of the celebrities who shared their;
names.
"I've seen a few movies, but I'm;
not a real fan. I mostly like the ones
with Sean Connery," Bond said. l
"I've seen most of his movies al-+
though I wouldn't say I'm a fan of
his," Lowe said. "I can probably act
as good as he does."
"I think she's beautiful and a
good actress, but I haven't seen
many of her movies," Pfeiffer said.
However, some of the students
said there is also a down side to car-
rying a famous person's name. 1
Pfeiffer said she thinks her name
AFGHANISTAN
Continued from page 1
passage from Afghanistan.
Sevan urged the rebels to put
aside their "personal and political
ambitions" and work out a peaceful
transition to a new government.
"We are almost there. Don't risk
destroying the chance for peace,"
said Sevan, who appeared in public
for the first time .since Najibullah
gave up power Thursday.
Nervousness has steadily in-
creased in Kabul as the guerrillas,
known as mujahedeen or Islamic

once affected her grade.
"I once had a class and the TA
said 'We checked your exam spe-
cially.' I did bad on that exam. That
got me really upset," Pfeiffer said.
"When I went to the professor, she
gave me 20 more points."
Lowe said since he is not thel
kind of person who likes to be the
center of attention, he gets sick of
the constant comments.
"I wish I had a different name. It
gets to be overbearing, people mak-
ing obscene stupid cracks and not
taking you seriously," Lowe said.
However, Miller said he thinks
it could be worse.
"I like the name Arthur Miller,"
he said, "at least compared to
anyone bad like Charles Manson."
holy warriors, have tightened their
noose around the capital and seized
several provincial towns in the fouF
days since Najibullah's ousting.
Some shops are staying closed or
are opening for only a few hours
Tanks rumbled through rain-fille.
streets before dawn Monday an.
sporadic gunfire crackled in outlying
areas all through the day.
A powerful guerrilla alliance led
by Ahmed Shah Masood, a Jamiat-e-
Islami commander, wants to name i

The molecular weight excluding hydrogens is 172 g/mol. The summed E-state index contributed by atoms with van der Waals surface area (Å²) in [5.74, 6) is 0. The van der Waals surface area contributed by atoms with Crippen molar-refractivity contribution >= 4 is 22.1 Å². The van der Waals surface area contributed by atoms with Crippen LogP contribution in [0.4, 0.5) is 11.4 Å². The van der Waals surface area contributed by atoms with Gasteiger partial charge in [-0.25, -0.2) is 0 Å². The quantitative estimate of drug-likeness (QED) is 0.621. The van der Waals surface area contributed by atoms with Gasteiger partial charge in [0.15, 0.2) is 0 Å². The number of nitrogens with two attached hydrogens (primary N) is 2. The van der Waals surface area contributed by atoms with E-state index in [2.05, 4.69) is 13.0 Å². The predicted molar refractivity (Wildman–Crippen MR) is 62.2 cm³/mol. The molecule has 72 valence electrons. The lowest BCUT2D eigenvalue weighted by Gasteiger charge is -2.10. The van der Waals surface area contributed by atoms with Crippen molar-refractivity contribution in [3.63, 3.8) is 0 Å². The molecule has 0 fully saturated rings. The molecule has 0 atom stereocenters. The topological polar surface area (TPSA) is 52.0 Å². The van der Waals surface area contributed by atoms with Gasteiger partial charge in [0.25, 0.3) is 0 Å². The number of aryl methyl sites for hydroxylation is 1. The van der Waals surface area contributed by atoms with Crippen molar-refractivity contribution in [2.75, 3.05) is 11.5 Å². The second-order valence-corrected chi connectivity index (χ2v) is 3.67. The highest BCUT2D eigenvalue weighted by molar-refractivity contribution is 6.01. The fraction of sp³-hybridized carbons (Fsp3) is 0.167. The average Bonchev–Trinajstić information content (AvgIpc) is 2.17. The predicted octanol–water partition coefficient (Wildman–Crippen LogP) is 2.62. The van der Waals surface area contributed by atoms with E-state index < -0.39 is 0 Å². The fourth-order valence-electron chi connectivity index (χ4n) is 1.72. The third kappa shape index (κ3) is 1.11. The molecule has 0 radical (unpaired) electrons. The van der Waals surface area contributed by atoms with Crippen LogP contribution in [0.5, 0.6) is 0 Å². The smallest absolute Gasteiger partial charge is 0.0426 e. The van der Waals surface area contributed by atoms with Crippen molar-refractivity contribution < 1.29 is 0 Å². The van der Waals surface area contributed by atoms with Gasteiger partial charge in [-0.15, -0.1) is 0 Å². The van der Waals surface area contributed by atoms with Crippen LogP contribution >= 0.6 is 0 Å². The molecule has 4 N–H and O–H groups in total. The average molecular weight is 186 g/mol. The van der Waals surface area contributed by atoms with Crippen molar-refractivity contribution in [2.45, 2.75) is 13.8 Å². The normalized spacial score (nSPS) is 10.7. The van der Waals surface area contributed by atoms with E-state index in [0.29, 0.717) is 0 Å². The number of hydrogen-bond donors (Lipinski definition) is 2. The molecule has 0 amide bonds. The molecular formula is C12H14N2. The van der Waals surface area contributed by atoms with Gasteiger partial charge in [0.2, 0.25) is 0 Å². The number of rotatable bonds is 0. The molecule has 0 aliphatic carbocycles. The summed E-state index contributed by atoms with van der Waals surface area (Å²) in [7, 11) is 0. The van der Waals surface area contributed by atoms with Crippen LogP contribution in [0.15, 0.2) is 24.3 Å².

mujahedeen government to bridg
the next six to 12 months until elec-
tions could be held.

O N ! * NOT ANOTHEK OH YEAH,>
0HN .E AT ID MUCH RATHER E
THE MALL! 7AA Upo TA
THE BURGER PIEA' E LJV:.
* N"C KET..
* 1>
. S.
.::: .:.. :
* >
The pogrnmtat uts dirougli i ed tape and
allows you to u'ork in:
Britain Germany Costa Rica
Ireland New Zealand Canada
France Jamaica
Open to allnmajors with anm ( ( Graduating
seniors, too!
b Contact.' Formore information and a free brochure.
Council Travel contact Council on International
F 1220 S. University Drive, #208 Educational Exchange
Ann Arbor, MI 48104 205 East 42nd St., New York, NY 10017
(313) 998-0200 ~Tel. (212) 661-1414
SALE1
"SAVE NOW ON ALMOST ANYTHING FOR
GRADUATION" SALE
d

daily *
(daV10) n.
1) News 2) Opinion
3) Arts 4) Sports
5) Cassified6) Crossword
7) Comics 8) 5 days a
week 9) aft over campus

BOLLINGER
Continued from page 1
political thought and "the idea of
academic freedom is a way of life,"
he said.
Academic freedom is a vital part
of education that cannot be con-
demmed in an attempt to stop intol-
erance, he said. "The heart of aca-
demic freedom ... is the spirit with
which we approach life," he said.
Professor Chandler Davis, one
of the three professors suspended in

Save the LP!
DAILY ARTS

1954, said the Academic and
Intellectual Freedom speeches keep
people aware of society's intoler-
ance.
Davis said Bollinger presented
the issues well in yesterday's
speech. "I don't know if people will
pay attention to it, but if they do,
they'll be rewarded," he said.
Davis, who lost his
professorship at the University
because he did not disclose his
political beliefs to the
Congressional Committee of Un-
CONGRESS
Continued from page 1
Vander Jagt. They said they would
try to draft state Sen. William Van
Regenmorter of Jenison to challenge
Vander Jagt.
The moves came as Michigan
continues to readjust its political fu-
ture following the reapportionment
of congressional and state legislative
boundaries and politicians continue

American Activities, said he no
longer sees an "immediate threat"
of faculty members losing their
jobs.
Although McCarthyism is not
nearly the threat it once was, the
problem has not been solved, he
said.
"It has never been reversed,"
Davis said, referring the the ,
University's decision in 1954 to
suspend himself and Professors
Clement Market and Mark
Nickerson.
to evaluate the fallout of the House
banking scandal and widespread
voter discontent with incumbents.
Another state lawmaker, Se,.
Nick Smith (R-Addison) has alread,
announced running in the 7th
District race. Also running for the
GOP nomination are Stan
Grundeman, a Concord School
Board member and former Jackson
County commissioner, and Thomas
Wilson of Jackson, an attorney anti
Jackson County commissioner.

Amazin' Blue- A co-ed a capella
singing ensemble
Comedy Company - A student-
directed and written comedy troupe
that performs once a term and has
travelled to other Big 10 schools.
T raditio ns ~ s n a u v r ,
Homecoming - As official University
coordinators of Homecoming, UAC
plans the parade, float contest, pep
rally, and many other campus-wide
actrvitres.
Michigras- Brings the estive